Almost any theory, no matter how weird, can be made to appear plausible if you are selective in what you tell your audience. Take the 'Flat Earth' theory. Common sense tells us it's true, until you compare it with the evidence. The Fox TV special 'Conspiracy Theory: Did We Land On The Moon?' is a perfect example of how a biased and uncritical documentary can change public belief for the worse. Many intelligent people now believe the moon landing was a hoax, based solely on information in this documentary. Much of what was claimed sounded reasonable and scientific, and since little time was given to critics to clearly debunk these claims viewers were left with the impression that NASA had something to hide. TV programmers obviously consider the claims made in this documentary so important that it has been broadcast at least 4 times on NZ primetime TV. Other Fox television specials seen here were 'Signs from God: Science Tests Faith', 'Alien Autopsy: Fact or Fiction?' and 'Opening the Lost Tombs: Live from Egypt', which was introduced in the US as an item during Fox News as: "Reports that Aliens May Have Built the Pyramids of Egypt!" These are clear examples on how to disseminate misinformation, and are especially devious when they screen them live during the "News". Somebody once suggested that TV programs masquerading as documentaries should carry a continuous disclaimer such as "This program is providing you with a one-sided treatment of a controversial issue". Unfortunately they do not.
The first question moon hoax believers usually throw at me is: "If they really went to the moon, why didn't they ever go back?" When I say: "They did. Man has travelled to the moon nine times and landed six times, with 12 different astronauts walking on the surface", they reply dumbfounded, "They did? Then why didn't the documentary tell us that?" Because it wasn't helpful to the story they wanted you to believe. Often in these biased documentaries it's not what they tell you, it's what they don't tell you that's vitally important.
So here's what Transplanting Memories and Mr Stedman didn't tell us about cellular memory and its main proponent Dr Schwartz.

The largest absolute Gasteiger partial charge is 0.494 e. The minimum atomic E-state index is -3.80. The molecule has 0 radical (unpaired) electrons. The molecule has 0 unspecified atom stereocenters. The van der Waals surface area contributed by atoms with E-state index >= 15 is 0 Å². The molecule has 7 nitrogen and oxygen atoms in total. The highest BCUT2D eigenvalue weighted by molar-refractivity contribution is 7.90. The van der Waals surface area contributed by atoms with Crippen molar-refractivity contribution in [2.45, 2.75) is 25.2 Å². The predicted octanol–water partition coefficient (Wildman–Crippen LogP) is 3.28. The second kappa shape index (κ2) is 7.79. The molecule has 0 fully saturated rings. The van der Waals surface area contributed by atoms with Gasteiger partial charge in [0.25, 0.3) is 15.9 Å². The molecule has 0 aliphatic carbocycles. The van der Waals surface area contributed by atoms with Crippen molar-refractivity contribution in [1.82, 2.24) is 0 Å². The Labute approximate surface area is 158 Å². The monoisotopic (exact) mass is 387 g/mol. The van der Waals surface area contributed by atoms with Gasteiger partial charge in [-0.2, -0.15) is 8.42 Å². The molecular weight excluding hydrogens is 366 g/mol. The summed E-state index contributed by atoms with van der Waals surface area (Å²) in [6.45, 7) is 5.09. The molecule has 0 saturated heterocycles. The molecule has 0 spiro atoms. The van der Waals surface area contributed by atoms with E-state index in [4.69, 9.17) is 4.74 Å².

For one, Transplanting Memories reveals very little of Dr Schwartz's theory of cellular memory or Systemic Memory Theory. For that you need to go to his book The Living Energy Universe, where he contends that it's not just organs, but that everything in the Universe is alive, evolving, eternal and has memories. That includes your wristwatch, water, light and the Universe itself. Everything. While the audience might accept that body organs may have memories, how many would have also accepted that your wristwatch can remember things? He believes we get old because we build up too many memories, and that our bodies excrete, not primary to get rid of waste, but to get rid of extra memories. His theory predicts that, even without an organ transplant, we should be swamped with new memories every time we drink water and eat chicken (yet strangely no one experiences them).
Dr Schwartz also believes his cellular memory theory supports and explains paranormal phenomena such as:
While quick to list Dr Schwartz's qualifications and position at the University of Arizona, Mr Stedman fails to highlight his actual positions as Director of the Center for Frontier Medicine in Biofield Science (ie healing related to body energy fields or "auras") and Director of the Human Energy Systems Laboratory, whose prime research has been to test the hypothesis that the human soul survives physical death by using mediums to communicate with the dead. This is told in his latest book 'The Afterlife Experiments: Breakthrough Scientific Evidence of Life after Death'. And where theologians, philosophers and scientists have failed throughout history, Dr Schwartz claims to have scientifically proven the existence of God. His next planned book is 'The G.O.D. Experiments'.
Psychologist Paul Pearsall, who has conducted research with Dr Schwartz, has also written a book on cellular memory called 'The Heart's Code'. His research suggests that the heart thinks, cells remember, and that both of these processes are related to an as yet mysterious, extremely powerful, but very subtle energy with properties unlike any other known force.